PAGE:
Gz-Force Gz - is a gravitational force that is applied to the vertical axis of the body. +Gz (positive) - it is experienced from head to foot. This happens when a pilot pulls into an inside loop. pulls out of a dive or –Gz (negative) - it is experienced from foot to head, and it is experienced when a pilot pushes over into a dive. Physiological response to +Gz causes the heart to beat harder and faster with an increased vascular tone to keep the blood flowing “northward” toward the head. If the physiologic response of the heart and vascular system does not keep pace with the rapid onset of the G forces, pilot performance will be degraded to the point where unconsciousness and inability to pilot the aircraft may ensue.

Positive Acceleration (+Gz)

Negative Acceleration (-Gz)

Physiological Effects of High G Forces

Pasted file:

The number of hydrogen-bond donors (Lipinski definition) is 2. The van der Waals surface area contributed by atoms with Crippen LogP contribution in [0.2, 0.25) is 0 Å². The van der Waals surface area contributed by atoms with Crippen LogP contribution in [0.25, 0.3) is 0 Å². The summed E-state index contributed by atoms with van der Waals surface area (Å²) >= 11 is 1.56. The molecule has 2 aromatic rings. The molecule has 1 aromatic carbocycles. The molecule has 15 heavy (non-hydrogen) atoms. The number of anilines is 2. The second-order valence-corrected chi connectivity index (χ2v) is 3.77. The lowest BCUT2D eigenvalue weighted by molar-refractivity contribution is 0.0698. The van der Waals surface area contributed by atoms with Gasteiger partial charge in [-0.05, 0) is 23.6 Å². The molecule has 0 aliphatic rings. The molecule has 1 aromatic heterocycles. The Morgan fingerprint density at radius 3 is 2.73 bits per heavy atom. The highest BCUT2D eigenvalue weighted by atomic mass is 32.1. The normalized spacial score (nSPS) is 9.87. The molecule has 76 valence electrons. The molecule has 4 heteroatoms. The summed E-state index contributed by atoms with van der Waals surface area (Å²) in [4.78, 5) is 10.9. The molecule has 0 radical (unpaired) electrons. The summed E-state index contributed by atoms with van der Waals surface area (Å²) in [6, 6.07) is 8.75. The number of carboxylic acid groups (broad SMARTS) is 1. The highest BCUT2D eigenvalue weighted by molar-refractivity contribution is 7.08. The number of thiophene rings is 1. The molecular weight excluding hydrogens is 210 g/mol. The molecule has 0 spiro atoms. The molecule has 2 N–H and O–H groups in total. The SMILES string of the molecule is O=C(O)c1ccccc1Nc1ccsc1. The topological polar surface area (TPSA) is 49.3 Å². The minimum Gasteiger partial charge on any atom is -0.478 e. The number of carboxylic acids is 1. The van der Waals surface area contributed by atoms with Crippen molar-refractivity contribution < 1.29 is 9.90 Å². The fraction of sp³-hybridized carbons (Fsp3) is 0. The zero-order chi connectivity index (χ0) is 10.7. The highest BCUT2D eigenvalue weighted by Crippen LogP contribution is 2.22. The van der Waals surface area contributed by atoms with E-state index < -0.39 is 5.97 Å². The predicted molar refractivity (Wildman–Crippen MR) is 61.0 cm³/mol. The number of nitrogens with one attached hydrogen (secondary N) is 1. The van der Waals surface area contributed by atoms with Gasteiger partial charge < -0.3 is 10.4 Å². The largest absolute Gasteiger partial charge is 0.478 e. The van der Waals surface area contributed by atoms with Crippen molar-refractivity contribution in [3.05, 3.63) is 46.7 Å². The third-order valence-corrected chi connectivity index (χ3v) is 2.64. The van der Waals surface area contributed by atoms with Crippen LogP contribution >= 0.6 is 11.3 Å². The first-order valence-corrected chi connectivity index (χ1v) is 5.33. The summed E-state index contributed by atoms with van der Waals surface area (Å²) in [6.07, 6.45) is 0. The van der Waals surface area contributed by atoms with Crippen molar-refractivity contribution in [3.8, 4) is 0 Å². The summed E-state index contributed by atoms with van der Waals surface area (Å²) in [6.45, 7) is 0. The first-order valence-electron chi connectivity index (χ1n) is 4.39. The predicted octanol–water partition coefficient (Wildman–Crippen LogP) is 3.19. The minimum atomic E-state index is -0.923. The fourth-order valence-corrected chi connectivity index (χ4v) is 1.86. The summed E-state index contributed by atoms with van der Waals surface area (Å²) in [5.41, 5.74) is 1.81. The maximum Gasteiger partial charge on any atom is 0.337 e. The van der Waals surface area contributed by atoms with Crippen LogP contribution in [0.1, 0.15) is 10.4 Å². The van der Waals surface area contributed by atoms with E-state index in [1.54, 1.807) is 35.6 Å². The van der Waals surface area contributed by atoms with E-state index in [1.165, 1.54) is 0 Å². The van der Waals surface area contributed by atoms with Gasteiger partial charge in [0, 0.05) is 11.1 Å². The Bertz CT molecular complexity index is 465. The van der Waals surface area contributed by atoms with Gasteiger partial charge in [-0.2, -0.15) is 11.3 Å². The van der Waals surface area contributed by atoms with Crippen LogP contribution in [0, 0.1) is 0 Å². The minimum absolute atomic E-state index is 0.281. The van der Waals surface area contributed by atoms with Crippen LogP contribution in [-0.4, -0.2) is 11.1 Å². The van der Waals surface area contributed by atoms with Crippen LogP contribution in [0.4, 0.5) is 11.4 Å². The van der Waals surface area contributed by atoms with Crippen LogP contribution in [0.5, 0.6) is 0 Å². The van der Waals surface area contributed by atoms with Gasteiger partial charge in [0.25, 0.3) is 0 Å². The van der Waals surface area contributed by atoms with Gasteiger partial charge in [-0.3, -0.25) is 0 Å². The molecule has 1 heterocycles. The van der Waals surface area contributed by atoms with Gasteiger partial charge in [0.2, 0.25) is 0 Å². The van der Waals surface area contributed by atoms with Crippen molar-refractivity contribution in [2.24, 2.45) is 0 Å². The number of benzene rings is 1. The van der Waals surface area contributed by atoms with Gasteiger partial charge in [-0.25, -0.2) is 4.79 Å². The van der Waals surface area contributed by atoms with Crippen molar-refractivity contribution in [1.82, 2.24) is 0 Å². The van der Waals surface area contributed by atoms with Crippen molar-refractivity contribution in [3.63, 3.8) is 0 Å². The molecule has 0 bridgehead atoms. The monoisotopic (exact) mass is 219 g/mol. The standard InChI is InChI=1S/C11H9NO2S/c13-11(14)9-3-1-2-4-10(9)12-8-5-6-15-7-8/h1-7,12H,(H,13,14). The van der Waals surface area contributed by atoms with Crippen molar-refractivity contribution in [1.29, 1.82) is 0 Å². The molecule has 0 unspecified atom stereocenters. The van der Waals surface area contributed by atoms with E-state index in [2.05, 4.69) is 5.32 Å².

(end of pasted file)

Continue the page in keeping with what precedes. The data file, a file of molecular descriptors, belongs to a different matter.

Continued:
Circulatory System & Mental Function is greatly affected by changes in G-Forces. The heart and cardiovascular system unable to keep blood flowing to the brain and maintain consciousness. Other effects are motion sickness & disorientation. SUSTAINED ACCELERATION MOST SIGNIFICANTLY AFFECTS THE CIRCULATORY SYSTEM AND SECONDARILY AFFECTS MENTAL AND SENSORY FUNCTION. Physiological Effects of G Forces G forces affect blood pooling Influenced by Weight and distribution Gravitational pull Centrifugal force Positive Gz Blood pooling in lower extremities Increased intravascular pressures Stagnant hypoxia Negative Gz Blood pooling in upper body Headache may feel like you can’t get enough air in due to physical forces compressing your chest breathing is usually rather easy -- this isn’t you just have to work at it hypoxia may contribute to decrease in performance, or increased likelihood of GLOC or ALOC be efficient -- another reason not to work any harder than you have to! Motion sickness Vestibular apparatus within the middle ear Balance center is sensitive to changes is G force Excessive, abnormal or abrupt changes lead to motion sickness syndromes Disorientation Inability to correctly orient oneself with respect to the horizon Body senses which assist in maintenance / equilibrium